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Preparation for the SAT and Life November 16, 2010

Posted by Jason McDonald in : SAT tips , trackback

The way you do anything is the way you do everything. I heard this statement at a lecture on how to build wealth. The speaker’s point was if you slack on something small in your life like changing your car’s oil regularly, you’re bound to approach the more important elements that way too (like saving your way to wealth). We’re creatures of habit. So if you want to change the way you do anything big, start with the smaller items!

Be prepared. Assuming you want to pass, you wouldn’t go into your driver’s test without preparing. You wouldn’t show up to the state finals track meet without being trained. And although you may have landed your first job without much preparation, you shouldn’t go into future job interviews without being prepared. Know the employer. Know your strengths. Know your weaknesses.

The SAT is no different. It is not an aptitude test. It does not test what you’ve learned in school. It tests how well you’ve prepared for the test. Some argue that the test is biased against minorities. Others argue the wealthy have an advantage because they can afford expensive prep. The truth is people that do well on the SAT are those that are prepared for it.

Happiness and the SAT. Let’s make one thing clear. I am not advocating that the SAT is the all-important factor in your success. I’m simply claiming that if you’re not happy with your current score, you can do one of two things: accept it or change it. If you accept it and are happy with your college options, that’s great; stop reading now and go do something fun. If you’d like to change your score, approach it like anything for which you want success; be prepared and use your resources.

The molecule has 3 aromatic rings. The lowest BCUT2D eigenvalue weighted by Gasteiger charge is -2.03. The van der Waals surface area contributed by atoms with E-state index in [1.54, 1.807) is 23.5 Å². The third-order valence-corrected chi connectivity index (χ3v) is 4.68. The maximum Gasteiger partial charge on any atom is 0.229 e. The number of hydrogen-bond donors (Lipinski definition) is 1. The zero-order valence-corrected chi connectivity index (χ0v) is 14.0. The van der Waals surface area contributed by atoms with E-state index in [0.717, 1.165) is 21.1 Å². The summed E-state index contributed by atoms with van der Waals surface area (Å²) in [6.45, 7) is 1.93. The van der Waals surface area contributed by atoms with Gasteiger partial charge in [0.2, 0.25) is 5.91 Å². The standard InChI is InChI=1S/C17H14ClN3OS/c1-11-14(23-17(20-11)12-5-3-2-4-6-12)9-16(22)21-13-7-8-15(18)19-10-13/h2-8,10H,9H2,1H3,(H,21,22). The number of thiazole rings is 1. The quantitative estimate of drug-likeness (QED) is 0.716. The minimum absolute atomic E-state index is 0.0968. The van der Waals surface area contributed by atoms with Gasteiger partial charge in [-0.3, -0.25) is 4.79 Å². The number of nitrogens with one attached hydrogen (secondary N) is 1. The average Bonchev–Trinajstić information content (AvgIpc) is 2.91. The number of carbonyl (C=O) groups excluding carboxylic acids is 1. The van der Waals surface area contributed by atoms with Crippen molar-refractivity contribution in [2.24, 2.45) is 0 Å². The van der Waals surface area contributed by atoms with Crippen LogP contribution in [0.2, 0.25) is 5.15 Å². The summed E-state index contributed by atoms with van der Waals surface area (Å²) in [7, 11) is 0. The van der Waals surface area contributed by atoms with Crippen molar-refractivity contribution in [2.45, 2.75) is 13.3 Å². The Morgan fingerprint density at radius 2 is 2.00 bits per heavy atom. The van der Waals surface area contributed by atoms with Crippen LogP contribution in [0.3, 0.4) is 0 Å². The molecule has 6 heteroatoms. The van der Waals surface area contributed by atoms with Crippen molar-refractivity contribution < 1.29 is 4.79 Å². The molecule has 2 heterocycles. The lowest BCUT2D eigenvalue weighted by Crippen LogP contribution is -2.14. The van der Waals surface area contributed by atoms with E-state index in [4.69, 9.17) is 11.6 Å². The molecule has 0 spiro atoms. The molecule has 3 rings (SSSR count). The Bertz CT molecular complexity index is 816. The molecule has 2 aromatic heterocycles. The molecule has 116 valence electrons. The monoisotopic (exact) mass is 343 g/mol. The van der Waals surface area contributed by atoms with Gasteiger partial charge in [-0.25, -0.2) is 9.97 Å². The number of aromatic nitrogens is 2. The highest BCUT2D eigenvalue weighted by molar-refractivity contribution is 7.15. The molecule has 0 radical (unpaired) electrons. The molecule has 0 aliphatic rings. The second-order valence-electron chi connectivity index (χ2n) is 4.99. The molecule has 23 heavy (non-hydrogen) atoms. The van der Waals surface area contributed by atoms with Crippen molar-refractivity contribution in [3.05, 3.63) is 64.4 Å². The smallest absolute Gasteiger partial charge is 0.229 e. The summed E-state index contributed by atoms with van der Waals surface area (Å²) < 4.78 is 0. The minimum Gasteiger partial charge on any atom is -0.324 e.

Most students take the test for the first time, are disappointed with their scores, take the test again (with no prep) and get the same results. They figure the results are somehow a measure of their intelligence and they accept them. Don’t do this! This is not the way to be successful at anything. So how do you prepare for the test?

Use your resources. Formal review courses and private tutors aren’t the only way. EVERY student who is considering taking the SAT should, at a minimum, do these three things before the test:

  1. Take a practice test online or from “The Official Study Guide.”
  2. Learn if you could have scored higher by developing a pacing plan.
  3. Memorize the directions and formulas.

If you go into the SAT without completing the above, you’ve probably got an excuse or two. Just remember, the way you do anything is the way you do everything. Now would be a great time change that. You can maximize your score. You can prepare yourself for the SAT. You have all the resources you need. No excuses.

The real deal. Of course any student that does the above is going to see positive results and want to do more. Nothing wrong with that! Successful students find that the more they prepare, the more resources they discover and the higher they score!

So if you want to be successful at everything you do, start now. Not once you get into college, not when you declare your major, not when you graduate or even when you get your first job. You’ve worked on homework for thousands of hours at this point in your life. For what? To prepare you for school tests.

You’ve spent TENS of thousands of hours in school classes. For what? That’s debatable, but the most common answer is “to prepare you for the real world.”

Now it’s time to take the SAT.  Use your resources and prepare yourself. It’s that simple. After increasing your SAT score, you’ll be left thinking, “if I did this, what can’t I do?”

Comments»

1. Jason McDonald - January 30, 2013

Thanks. WordPress works great for many people and I wouldn’t set up a paid webpage until you outgrow WordPress somehow. I haven’t and I do this for a living! You might be better off starting with wordpress.com instead of wordpress.org. You can Google to find out more info on differences but the basic difference is the first is hosted by them and the latter is hosted by you (more control but more to update/manage). Good luck!

2. Sommer - January 30, 2013

Very good blog! Do you have any tips for aspiring writers?

I’m hoping to start my own blog soon but I’m a little lost on everything.

Would you advise starting with a free platform like WordPress
or go for a paid option? There are so many options out there that I’m totally confused .. Any tips? Thanks a lot!